The weather has entered its dark and dreary pattern, typical for Portland in late autumn. This makes for dark grainy photos, but here are a few shots from Crystal Springs in southeast Portland.

steller's jaySteller’s Jay, looking all artsy among the architecture of the boardwalk

coot backThis American Coot appears to be concerned with modesty while preening.

coot front 2Here is the same individual feeding on land. I always appreciate the chance to see this species’ lobed feet.

canadaWestern Canada Goose

wigeonAmerican Wigeon, with Bufflehead in the background

wood duck frontWood Duck
wood duck female

wood duck maleI don’t know what this Wood Duck was carrying. They eat acorns, but this appears to be something different.

I am hoping for some sunshine for my next outing.

Random Waterfowl

Here are some random shots of some of the many waterfowl species that winter in the Willamette Valley


This Common Merganser was swimming with her face submerged, looking for fish. I have also seen loons hunt in this way.


the same bird preening


Here she finally shows her face. The clearly demarcated white chin helps to differentiate this species from the similar Red-breasted Merganser.


This female Eurasian Wigeon is recognized by her brown head. Notice the female American Wigeon on the right with her gray head.


Here is a distant shot of a mixed flock of waterfowl (click to enlarge). From left to right, you can see Ring-necked Duck, Canvasback, Cackling Goose, American Coot, and American Wigeon.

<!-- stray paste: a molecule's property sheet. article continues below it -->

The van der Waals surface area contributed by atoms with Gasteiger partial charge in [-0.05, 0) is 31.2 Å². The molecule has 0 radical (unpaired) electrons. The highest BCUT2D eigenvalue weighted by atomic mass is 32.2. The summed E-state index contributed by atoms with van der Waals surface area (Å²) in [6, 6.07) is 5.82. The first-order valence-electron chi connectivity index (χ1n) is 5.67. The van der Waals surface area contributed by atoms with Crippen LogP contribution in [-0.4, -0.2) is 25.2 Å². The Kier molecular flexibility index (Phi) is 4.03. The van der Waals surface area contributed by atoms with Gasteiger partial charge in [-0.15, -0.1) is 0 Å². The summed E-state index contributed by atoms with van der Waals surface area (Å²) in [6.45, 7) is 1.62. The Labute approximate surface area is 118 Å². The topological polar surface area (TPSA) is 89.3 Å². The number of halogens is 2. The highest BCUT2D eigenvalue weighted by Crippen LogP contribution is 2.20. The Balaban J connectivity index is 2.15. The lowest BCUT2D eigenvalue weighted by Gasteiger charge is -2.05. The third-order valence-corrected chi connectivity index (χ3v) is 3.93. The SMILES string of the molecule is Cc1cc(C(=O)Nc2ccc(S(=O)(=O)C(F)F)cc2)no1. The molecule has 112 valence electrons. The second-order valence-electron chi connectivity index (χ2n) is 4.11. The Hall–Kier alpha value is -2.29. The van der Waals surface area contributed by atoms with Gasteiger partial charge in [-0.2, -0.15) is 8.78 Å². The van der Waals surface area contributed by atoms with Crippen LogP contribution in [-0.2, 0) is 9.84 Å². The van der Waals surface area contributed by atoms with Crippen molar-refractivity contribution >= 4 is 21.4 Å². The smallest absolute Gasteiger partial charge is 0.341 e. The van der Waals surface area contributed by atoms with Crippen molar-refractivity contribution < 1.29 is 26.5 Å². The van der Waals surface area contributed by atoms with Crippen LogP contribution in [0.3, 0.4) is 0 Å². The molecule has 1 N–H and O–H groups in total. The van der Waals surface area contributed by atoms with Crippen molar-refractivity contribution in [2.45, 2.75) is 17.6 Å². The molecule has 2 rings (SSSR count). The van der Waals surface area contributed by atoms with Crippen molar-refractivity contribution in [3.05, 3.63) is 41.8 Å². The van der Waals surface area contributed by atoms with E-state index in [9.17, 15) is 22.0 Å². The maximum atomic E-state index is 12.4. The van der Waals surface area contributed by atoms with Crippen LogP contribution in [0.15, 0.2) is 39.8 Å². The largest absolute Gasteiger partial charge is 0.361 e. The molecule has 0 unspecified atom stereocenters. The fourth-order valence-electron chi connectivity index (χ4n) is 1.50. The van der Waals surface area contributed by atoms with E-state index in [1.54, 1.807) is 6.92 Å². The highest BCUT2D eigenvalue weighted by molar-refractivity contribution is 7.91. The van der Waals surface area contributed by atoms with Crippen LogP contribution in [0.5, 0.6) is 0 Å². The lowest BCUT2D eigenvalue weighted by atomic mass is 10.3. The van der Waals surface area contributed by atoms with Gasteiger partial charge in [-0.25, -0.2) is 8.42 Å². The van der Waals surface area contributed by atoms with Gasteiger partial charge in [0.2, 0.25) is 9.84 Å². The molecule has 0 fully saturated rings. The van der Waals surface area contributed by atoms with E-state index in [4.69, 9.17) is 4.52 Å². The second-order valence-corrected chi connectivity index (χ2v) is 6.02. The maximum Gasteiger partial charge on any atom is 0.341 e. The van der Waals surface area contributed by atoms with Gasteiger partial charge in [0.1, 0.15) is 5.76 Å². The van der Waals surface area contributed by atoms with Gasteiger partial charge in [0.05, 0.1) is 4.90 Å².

American Coot

american-coot

American Coots are quite common throughout much of the country, so we tend to overlook them. But they are strange little beasts, and worthy of study. They spend much of their time on the water, feeding on aquatic plants, propelling themselves with their lobed toes. Despite the fact that at least some populations undertake long migrations, you almost never see these birds in the air. When alarmed they often run along surface  of the water, flapping their wings, but they seldom actually become airborn. One observation from 1931 described a large flock of coots migrating on foot.

These birds do fly, after a long running start, but migration apparently occurs at night in small groups. I think I will make it a goal to actually notice a coot in flight. Despite the many thousands of these birds I have seen over the years, I have no recollection of a flying coot. As I rapidly approach the status of “old coot” myself, I think this is a worthy goal.

coot